Lindum Colonia. A small settlement, which had been in existence since one hundred years before Christ was born by what is now a deep pool next to the River Witham, was subsumed by the Roman conquest of Britain around AD 48. Today, standing on an impressive mound with views across many counties, part of the the modern city of Lincoln now stands. The Romans added Colonia because the area was a retirement colony for soldiers.
Lindun (by the pool) became Lindum (the Latin for Lindun) and Lindum became Lincylene in Old English and by the time the Magna Carta was drawn up in 1215 we have Lincoln.
Here endeth the history lesson.
Yesterday, Saturday, I went to Lincoln with a good friend Linda to meet two more old friends I have not seen for a while, Lucy and Wendy. I've been to Lincoln a number of times but never as a tourist, I had never stayed to see the sights, I had only been there for work purposes or for researching family history in the County Council Archives.
The weather was grey and it soon turned into a drizzle so the first port of call was the magnificent Lincoln Cathedral. There is no other word for it and although it has developed beyond recognition from the original square design with the addition of magnificent towers, it is awe inspiring. If you've never been there, it stands on a huge hill and can be seen for many, many miles around.
The inside of the Cathedral is huge and vacuous as I think the picture above from the Nave at the west end shows shows and goes a long way back beyond the organ pipes you can see in the picture. Strangely I became rather emotional with the sheer scale of this edifice. Built originally in 1092 and destroyed by an unusual earthquake, the building that stands today has been around since 1185. Both the cloisters (pictures left) and the magnificent circular Chapter House was used as a facsimile of Westminster Cathedral in the film Da Vinci Code.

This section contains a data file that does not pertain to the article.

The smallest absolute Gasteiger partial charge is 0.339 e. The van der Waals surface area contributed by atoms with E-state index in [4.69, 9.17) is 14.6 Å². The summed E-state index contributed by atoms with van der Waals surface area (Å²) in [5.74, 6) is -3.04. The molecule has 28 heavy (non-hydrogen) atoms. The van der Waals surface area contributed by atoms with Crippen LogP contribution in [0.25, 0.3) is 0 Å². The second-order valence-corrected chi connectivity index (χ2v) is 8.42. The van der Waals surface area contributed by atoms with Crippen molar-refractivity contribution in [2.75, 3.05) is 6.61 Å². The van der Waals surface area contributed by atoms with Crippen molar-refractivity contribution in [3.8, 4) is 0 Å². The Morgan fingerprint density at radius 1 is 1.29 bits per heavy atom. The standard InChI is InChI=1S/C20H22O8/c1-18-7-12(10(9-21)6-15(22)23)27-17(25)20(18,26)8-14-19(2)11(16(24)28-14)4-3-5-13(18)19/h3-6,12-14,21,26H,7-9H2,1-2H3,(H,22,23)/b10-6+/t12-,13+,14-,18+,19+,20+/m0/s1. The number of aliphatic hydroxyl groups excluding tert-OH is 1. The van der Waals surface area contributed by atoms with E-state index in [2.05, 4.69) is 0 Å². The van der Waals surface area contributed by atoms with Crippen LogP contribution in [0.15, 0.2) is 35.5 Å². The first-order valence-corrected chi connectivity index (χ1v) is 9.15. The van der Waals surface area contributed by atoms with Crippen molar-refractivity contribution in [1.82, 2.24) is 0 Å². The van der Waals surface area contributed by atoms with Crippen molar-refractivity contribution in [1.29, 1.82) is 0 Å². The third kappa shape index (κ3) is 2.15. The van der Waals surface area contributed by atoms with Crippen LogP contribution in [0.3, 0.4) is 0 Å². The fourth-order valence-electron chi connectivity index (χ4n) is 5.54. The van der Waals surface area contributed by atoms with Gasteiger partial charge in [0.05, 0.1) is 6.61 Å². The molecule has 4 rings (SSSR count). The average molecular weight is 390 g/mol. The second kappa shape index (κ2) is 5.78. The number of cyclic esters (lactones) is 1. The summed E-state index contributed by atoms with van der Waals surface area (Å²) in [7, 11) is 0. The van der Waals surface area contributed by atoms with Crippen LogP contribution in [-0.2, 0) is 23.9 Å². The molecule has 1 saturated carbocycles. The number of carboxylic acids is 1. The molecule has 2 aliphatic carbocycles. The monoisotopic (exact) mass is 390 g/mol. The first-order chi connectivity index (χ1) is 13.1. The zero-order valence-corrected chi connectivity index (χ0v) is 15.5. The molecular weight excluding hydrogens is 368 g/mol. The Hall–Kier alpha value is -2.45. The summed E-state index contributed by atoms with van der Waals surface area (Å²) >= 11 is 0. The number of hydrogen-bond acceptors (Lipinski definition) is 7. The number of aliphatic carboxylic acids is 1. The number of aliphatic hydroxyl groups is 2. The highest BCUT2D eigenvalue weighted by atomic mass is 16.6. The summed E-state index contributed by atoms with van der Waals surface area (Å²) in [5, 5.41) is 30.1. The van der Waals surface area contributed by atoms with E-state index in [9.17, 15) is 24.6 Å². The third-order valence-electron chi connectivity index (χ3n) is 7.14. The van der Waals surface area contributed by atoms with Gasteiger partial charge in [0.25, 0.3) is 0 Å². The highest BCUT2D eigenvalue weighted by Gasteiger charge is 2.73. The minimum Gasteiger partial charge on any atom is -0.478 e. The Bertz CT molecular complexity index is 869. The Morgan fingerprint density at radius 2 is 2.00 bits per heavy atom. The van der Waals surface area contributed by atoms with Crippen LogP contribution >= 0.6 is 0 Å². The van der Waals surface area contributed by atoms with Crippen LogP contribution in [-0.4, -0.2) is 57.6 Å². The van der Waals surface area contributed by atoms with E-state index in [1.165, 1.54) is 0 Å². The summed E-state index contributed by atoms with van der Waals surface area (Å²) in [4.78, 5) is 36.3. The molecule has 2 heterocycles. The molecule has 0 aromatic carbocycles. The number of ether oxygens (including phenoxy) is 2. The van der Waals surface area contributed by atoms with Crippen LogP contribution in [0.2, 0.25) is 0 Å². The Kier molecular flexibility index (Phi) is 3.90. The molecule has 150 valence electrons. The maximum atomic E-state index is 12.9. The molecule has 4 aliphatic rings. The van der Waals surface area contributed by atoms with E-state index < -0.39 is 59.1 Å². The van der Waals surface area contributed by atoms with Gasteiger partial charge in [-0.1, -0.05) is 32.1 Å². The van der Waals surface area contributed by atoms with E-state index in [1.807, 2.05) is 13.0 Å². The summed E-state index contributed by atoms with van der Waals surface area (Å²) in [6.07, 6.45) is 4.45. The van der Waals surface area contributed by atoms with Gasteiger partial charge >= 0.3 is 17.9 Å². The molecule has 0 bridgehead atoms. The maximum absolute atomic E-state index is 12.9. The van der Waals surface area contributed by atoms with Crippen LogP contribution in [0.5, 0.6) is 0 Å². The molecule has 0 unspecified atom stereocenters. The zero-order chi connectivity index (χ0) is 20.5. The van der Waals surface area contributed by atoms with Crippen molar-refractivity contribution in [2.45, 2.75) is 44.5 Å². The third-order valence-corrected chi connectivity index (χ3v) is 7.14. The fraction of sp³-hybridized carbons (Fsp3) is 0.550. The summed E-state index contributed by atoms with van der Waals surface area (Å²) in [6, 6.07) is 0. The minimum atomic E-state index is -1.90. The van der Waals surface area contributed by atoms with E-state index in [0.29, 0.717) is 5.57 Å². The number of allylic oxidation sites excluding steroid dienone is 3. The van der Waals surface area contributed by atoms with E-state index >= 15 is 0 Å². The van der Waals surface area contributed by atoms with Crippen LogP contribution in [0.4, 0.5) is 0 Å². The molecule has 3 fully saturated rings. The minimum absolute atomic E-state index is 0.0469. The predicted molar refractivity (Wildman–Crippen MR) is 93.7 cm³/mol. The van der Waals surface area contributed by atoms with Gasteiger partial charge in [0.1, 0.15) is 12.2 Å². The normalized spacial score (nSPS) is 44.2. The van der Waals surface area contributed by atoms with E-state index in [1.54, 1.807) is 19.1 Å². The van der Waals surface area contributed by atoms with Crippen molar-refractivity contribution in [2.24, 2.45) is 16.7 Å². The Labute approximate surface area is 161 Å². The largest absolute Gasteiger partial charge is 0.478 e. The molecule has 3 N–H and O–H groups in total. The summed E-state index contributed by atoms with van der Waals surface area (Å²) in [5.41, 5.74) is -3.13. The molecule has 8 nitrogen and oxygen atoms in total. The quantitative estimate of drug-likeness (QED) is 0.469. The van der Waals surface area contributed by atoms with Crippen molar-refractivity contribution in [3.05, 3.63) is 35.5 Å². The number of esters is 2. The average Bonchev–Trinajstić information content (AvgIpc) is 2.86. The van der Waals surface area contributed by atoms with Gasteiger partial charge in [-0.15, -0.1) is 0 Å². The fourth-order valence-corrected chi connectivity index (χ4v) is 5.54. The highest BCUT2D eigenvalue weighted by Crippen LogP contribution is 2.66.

Although there is a payment to enter the full Cathedral which I think is slightly expensive at £6, discounts are available and you can visit again with 12 months for free. I fully accept however, to maintain such a building it is expensive and it is worth it on that account. Tours around the towers and the Cathedral are available and there is a very nice cafe.
Wikipedia has an excellent article on the Cathedral.
Our next stop was the Medieval Bishop's Palace, which in truth was the reason for our visit and here we met the curator for English Heritage, Samantha. This is a fascinating building spread over a number of layers as the gardens fall away down the side of the hill. Within a few yards of the boundary of the Cathedral, the Palace was built in the late 12th Century and was, I can imagine a grand building. The Civil War (17th Century) did for the Palace after it was ransacked and it subsequently became derelict, but today many features can still be enjoyed such as the Alnwick Tower (pictured above), the mysterious and large under croft used initially by servants, the enormous kitchens with its five fireplaces and the gardens.
This is a £4 visit but on a nice day, you could spend a few hours here wandering around in the south facing site and there is a visitors centre and education suites. An audio tour is available here but this is not a site for the disabled with multiple layers along the slopes of Lincoln and many trip hazards, steps and stone spiral staircases. A short resume of the Palace can be found on the English Heritage website.
We only visited a tiny part of the city and there are many cafes and pubs, shops and markets available in the immediate surrounding of the Cathedral Quarter and a huge lot more to see in the greater city of Lincoln - another time perhaps.
I hope your weekend is progressing nicely; a look outside the window here reveals quite heavy rain!